Dulce Et Decorum Est and the Soldier

406 Words2 Pages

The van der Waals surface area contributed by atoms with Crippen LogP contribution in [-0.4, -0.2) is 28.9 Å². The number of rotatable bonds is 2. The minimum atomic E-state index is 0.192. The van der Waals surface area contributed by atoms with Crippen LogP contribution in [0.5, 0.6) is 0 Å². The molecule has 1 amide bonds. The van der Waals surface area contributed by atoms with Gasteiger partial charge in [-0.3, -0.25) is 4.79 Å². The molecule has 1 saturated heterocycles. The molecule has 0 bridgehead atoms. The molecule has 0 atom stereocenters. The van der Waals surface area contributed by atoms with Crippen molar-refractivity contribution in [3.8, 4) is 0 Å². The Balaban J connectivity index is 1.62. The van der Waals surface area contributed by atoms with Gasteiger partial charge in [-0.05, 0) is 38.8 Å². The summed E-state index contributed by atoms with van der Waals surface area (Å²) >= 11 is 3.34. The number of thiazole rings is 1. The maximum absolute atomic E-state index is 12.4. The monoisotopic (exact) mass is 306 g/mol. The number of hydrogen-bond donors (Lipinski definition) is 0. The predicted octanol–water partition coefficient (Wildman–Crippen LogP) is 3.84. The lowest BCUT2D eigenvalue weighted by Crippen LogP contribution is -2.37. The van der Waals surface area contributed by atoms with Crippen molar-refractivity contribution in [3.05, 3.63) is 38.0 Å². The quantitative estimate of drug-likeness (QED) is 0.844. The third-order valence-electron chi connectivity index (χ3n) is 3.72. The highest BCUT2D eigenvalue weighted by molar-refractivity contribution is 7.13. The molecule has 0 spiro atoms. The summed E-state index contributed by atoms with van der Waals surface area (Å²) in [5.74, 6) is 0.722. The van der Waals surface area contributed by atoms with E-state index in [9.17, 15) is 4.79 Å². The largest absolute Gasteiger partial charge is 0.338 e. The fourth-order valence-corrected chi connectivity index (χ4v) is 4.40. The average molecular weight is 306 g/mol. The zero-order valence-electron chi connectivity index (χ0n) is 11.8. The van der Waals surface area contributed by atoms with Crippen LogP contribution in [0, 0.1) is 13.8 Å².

‘Dulce et Decorum Est’ by Wilfred Owen and ‘The Soldier’ by Rupert Brooke are poems about war which treat their subjects differently. Both poems are examples of the authors’ perceptions of war; Owen’s being about its bitter reality and Brooke’s about the glory of dying for one’s country. There are a number of similarities between ‘Dulce et Decorum Est’ and ‘The Soldier’. ‘The Soldier’ says that fighting in a war for the sole purpose of defending one’s country is memorable, hence encouraging the act. On the other hand, ‘Dulce et Decorum Est’ brings about extreme patriotism, that it is sweet and seemly to die for one’s country, though the poem itself discourages the act. “The old Lie: Dulce et decorum est Pro patria mori”. Owen uses his personal experiences to present an incredibly realistic image, and sets out to shock his readers. Owen expresses his anger at this waste of life shown in his description of the man’s suffering, it all seems unfair. In the first stanza of ‘Dulce et Decorum Est’, the reader is drawn in with: “Bent double” . These short, sharp words have an instant impact, almost like a gunshot. Onomatopoeic words such as: “sludge” and “trudge” help to capture the anguish that is experienced by the soldiers, furthermore these help to reinforce the rhyme scheme, which is as regular as a drum beat. The way Owen creates rhythm most effectively is through the pauses that litter the stanza. While ‘Dulce et Decorum Est’ conveys the ruthless reality of war and mocks the very act of patriotic death, Brooke uses ‘The Soldier’ to stress that it is undeniably an honour to die for one’s country, in this case ‘England’, and that it is even sweeter during war. Owen describes the death caused by a gas attack, exposing to his readers and pro-war poets that war is an ugly, brutal and detestable business. Brooke uses a different approach, and expresses that
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